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HP returns to the OS business?

A pair of reports in the IT blogosphere talk about Hewlett-Packard returning to the operating environment creation workbench. InfoWorld has a report which comments on a BusinessWeek article, both outlining an HP project to build a desktop OS which doesn't require Windows.

Linux will form the core of this HP project, which the vendor has dismissed as being a minor effort. For sure, HP sells millions of units of laptops, and fewer desktops, all shipping with Windows Vista, or downgraded to Windows XP. The HP project won't change much of the percentages. But it might point the way to a future strategy.

The BusinessWeek story suggests the HP effort is based upon the failure of Vista and Windows receding mindshare. Descriptions like "bloated" crop up in the article about Vista and Windows. It recalls the talk about NT's enterprise unreliability while HP was pushing HP-UX back in the 1990s. Hewlett-Packard got the Windows religion long after its rivals Compaq, Dell and IBM. Creating an environment of its own for desktops, based on universal services from Linux, almost recalls the Hewlett-Packard which built and fortified an OS like MPE/iX.

One HP 3000 veteran in the vendor community said HP's efforts would be better spent on porting HP-UX to an industry-standard architecture. Duane Percox of QSS, which is using both HP-UX and Linux in its migration strategies, said, "I would be more interested to hear them quietly assembling a group of engineers to get HP-UX to run on the Intel/AMD true commodity server CPU (Xeon/Opteron) and finally admit itanium is a bust."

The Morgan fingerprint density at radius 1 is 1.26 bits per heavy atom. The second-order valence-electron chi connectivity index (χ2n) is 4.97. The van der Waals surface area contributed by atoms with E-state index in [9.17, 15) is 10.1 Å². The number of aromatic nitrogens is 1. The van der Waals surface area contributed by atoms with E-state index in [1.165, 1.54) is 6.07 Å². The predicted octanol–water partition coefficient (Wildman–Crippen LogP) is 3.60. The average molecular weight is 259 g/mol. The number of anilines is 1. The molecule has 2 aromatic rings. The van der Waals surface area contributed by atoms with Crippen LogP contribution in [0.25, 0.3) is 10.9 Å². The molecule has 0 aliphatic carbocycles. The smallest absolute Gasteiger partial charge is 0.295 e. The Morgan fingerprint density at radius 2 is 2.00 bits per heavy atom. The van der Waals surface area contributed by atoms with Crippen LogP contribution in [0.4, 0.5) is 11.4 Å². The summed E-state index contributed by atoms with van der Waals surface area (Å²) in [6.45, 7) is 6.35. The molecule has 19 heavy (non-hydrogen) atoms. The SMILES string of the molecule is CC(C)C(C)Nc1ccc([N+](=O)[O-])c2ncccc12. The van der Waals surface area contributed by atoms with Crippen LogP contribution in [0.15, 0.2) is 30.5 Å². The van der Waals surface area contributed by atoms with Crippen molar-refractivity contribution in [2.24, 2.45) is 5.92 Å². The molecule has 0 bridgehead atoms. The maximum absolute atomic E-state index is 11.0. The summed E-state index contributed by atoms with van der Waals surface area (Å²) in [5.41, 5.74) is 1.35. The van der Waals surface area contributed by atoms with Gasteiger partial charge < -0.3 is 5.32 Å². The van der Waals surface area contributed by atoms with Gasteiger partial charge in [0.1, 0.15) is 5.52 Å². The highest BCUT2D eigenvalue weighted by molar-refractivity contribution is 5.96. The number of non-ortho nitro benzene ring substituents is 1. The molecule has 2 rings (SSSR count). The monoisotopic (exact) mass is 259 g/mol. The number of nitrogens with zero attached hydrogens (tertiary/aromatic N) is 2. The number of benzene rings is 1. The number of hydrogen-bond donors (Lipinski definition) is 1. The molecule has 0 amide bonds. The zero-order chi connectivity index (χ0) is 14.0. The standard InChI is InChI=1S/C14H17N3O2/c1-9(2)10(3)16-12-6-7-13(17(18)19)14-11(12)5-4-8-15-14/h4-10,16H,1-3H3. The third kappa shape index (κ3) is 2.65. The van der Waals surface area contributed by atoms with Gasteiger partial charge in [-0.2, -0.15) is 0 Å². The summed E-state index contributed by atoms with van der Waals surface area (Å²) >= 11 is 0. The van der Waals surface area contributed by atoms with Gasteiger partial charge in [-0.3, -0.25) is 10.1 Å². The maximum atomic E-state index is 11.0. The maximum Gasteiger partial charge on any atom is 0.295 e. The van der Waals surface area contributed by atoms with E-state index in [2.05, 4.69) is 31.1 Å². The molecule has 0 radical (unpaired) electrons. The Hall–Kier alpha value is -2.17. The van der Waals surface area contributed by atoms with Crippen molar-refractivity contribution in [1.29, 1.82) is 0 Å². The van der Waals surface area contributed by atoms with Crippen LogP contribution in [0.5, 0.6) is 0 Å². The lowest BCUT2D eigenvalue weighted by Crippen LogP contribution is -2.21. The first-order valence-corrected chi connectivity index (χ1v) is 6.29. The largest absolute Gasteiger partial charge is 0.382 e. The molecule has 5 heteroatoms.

For years now, HP has said that HP-UX is the enterprise environment it will continue to bolster with its own development. (And if a customer asks about OpenVMS, HP will add, 'Oh yeah. That one, too.') But the new project seems to say that Windows' current state of the art leaves something to be desired in the enterprise IT environment.

Shortcomings in Windows as an enterprise desktop choice may come as unwelcome messages to HP 3000 sites who are migrating — mainly because the majority of migrating sites are moving their 3000 apps to Windows-based environments. If HP wants to build an end-run around Windows, no matter how modest the project, what confidence does that generate for the Microsoft OS as a migration target?

Microsoft is reported to be making a quick push to get a Windows version 7 into the market by the middle of next year. Even through talk abouit the release is that it won't change enough to change the opinions about Vista, a Windows 7 in 2009 would emerge only about 2.5 years after Vista popped out of the development canal up in Redmond.

Given what HP is investing in services these days (see the EDS deal and its 44,000 employees), it's hard to imagine Hewlett-Packard making OS creation a key offering once more. The days of needing to build an MPE or an HP-UX are gone now. Google has even made its Chrome browser a neutral environment, another assault on the OS-on-hardware model of HP-UX and MPE.